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Alzheimer's Disease

Executive Function

Choosing one action (or response) over another is based on split second decision. This is called executive function , or being able to plan and initiate a response. Executive function occurs in the frontal lobes, which are the front halves of the cerebral hemispheres . The back halves of the cerebral hemispheres, which contain the parietal, temporal lobes and occipital lobes, collect and identify sensory information that is processed and then routed to the frontal lobes. The frontal lobes analyze this data in order to decide what action is most appropriate.

The frontal lobes are affected by Alzheimer's disease , although it appears that early in the course of the illness there is a lot of frontal lobe activity which attempts to compensate for the damage. In addition, the memory loss that characterizes Alzheimer's disease can also affect executive function: it is hard to make a decision if you cannot remember the important elements that are needed to go into that decision. Persons diagnosed with Alzheimer's disease frontal lobe damage often lose their ability to sequence a task because they can no longer prioritize each segment of an activity. For example, think about the steps involved in taking a shower: remove clothing, turn on shower, adjust the temperature, step into shower, use shampoo to wash hair, use soap to wash the body, rinse off, turn off the water, dry off, and dress. Often times, people with frontal lobe damage are unable to organize these steps and lose the ability to successfully and independently complete the task.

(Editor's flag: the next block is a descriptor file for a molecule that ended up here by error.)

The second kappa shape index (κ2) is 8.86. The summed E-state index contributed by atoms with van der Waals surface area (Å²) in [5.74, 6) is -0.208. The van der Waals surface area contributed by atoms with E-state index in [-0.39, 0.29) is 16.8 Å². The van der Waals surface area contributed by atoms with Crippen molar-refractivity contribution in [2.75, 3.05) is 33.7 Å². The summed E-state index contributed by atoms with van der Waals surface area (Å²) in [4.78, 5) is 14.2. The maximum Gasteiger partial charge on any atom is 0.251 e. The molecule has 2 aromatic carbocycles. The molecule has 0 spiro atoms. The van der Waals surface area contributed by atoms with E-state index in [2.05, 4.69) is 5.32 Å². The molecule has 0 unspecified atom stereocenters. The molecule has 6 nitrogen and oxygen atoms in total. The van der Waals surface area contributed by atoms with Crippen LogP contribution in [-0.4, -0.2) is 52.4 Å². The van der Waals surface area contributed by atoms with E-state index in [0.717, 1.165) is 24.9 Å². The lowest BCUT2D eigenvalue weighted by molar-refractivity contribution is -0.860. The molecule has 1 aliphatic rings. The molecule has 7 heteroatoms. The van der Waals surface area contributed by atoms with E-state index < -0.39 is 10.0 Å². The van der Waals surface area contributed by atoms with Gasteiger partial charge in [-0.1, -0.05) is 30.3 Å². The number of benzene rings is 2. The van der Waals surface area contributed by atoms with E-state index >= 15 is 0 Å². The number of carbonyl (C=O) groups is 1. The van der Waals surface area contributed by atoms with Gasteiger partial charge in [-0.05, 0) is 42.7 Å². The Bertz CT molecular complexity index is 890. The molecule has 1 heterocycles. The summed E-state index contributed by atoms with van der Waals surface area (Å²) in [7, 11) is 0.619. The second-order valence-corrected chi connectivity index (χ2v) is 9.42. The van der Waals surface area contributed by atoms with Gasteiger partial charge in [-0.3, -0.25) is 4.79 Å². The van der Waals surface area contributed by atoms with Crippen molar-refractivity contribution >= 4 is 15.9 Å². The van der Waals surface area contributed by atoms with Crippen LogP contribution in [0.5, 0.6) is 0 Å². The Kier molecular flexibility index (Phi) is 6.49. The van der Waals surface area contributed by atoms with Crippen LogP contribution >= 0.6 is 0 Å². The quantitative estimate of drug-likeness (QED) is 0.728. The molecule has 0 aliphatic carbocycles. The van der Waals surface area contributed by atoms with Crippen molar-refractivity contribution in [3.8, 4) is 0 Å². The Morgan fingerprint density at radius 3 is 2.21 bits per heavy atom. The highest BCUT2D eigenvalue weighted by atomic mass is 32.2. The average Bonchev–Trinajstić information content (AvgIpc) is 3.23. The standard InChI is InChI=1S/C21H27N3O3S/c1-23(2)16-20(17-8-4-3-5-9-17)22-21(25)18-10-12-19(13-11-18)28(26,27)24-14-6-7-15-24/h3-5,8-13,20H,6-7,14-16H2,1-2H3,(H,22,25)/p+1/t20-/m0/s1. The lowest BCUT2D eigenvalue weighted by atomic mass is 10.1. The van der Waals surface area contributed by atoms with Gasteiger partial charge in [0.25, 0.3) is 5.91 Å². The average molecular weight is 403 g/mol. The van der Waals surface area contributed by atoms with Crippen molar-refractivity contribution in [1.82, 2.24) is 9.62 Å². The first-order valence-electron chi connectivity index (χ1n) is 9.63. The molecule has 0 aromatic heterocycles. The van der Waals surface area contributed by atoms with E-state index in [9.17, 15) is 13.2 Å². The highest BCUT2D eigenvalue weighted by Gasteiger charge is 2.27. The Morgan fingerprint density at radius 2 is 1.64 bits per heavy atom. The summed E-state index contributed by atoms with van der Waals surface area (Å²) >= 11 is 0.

Loss of executive function can be noticed if a person becomes unable to do activities they used to be able to do, like crocheting, crafts, baking, weeding the garden.

Ideas about the involvement of the frontal lobes in ordering behaviour come from studies of people in which the frontal lobes are selectively damaged (say from a car accident, bullet, woodworking wound, tumor or blood vessel problem) characteristically become lose interest in the people and things around them. (Notice that we are not saying that initiative 'rests' in the frontal lobes, or 'takes place' there, because it is more realistic to think about imitative coming about as a result of a very complex circuit, which critically requires the frontal lobes, but which also requires activation of other parts of the brain.) Frontal lobe impairment was classically seen as a late sign of Alzheimer's disease, but thinking about this has changed in two ways. Now that there is better testing of the frontal lobes, we see that there is involvement early. Also, brain imaging studies suggest that early on, the brain is able to compensate for damage in the frontal lobes, but the ability to compensate becomes less as the disease progresses. This is an important insight, because it suggests that strategies to treat Alzheimer's disease need not just focus on countering the disease process, but can also enhance the repair process.

This issue is explored in considerable detail in the chapter on 'executive function' by Sarah Voss and Roger Bullock, in the book, Trial Designs and Outcomes in Dementia Therapeutic Research, published in London in 2005 by Taylor & Francis, and edited Kenneth Rockwood and Serge Gauthier.

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Last updated October 23, 2014
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